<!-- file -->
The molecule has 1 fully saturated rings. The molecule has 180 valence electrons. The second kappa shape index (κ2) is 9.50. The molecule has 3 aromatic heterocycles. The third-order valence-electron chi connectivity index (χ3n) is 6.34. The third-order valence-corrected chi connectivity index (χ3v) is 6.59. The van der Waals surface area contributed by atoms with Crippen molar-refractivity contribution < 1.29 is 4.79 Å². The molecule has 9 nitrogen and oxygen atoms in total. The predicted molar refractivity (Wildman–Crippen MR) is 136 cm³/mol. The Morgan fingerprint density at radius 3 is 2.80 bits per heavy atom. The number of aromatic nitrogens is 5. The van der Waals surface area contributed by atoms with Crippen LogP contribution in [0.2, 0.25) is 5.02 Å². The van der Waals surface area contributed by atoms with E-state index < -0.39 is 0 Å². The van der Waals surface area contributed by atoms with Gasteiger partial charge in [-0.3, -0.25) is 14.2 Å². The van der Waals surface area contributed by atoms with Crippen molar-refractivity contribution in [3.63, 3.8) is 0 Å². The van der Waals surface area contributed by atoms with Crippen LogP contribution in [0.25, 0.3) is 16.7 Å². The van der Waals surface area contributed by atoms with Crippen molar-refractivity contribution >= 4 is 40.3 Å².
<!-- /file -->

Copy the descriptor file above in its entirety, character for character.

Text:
The molecule has 1 fully saturated rings. The molecule has 180 valence electrons. The second kappa shape index (κ2) is 9.50. The molecule has 3 aromatic heterocycles. The third-order valence-electron chi connectivity index (χ3n) is 6.34. The third-order valence-corrected chi connectivity index (χ3v) is 6.59. The van der Waals surface area contributed by atoms with Crippen molar-refractivity contribution < 1.29 is 4.79 Å². The molecule has 9 nitrogen and oxygen atoms in total. The predicted molar refractivity (Wildman–Crippen MR) is 136 cm³/mol. The Morgan fingerprint density at radius 3 is 2.80 bits per heavy atom. The number of aromatic nitrogens is 5. The van der Waals surface area contributed by atoms with Crippen LogP contribution in [0.2, 0.25) is 5.02 Å². The van der Waals surface area contributed by atoms with E-state index < -0.39 is 0 Å². The van der Waals surface area contributed by atoms with Gasteiger partial charge in [-0.3, -0.25) is 14.2 Å². The van der Waals surface area contributed by atoms with Crippen molar-refractivity contribution in [3.63, 3.8) is 0 Å². The van der Waals surface area contributed by atoms with Crippen LogP contribution in [0.25, 0.3) is 16.7 Å². The van der Waals surface area contributed by atoms with Crippen molar-refractivity contribution >= 4 is 40.3 Å².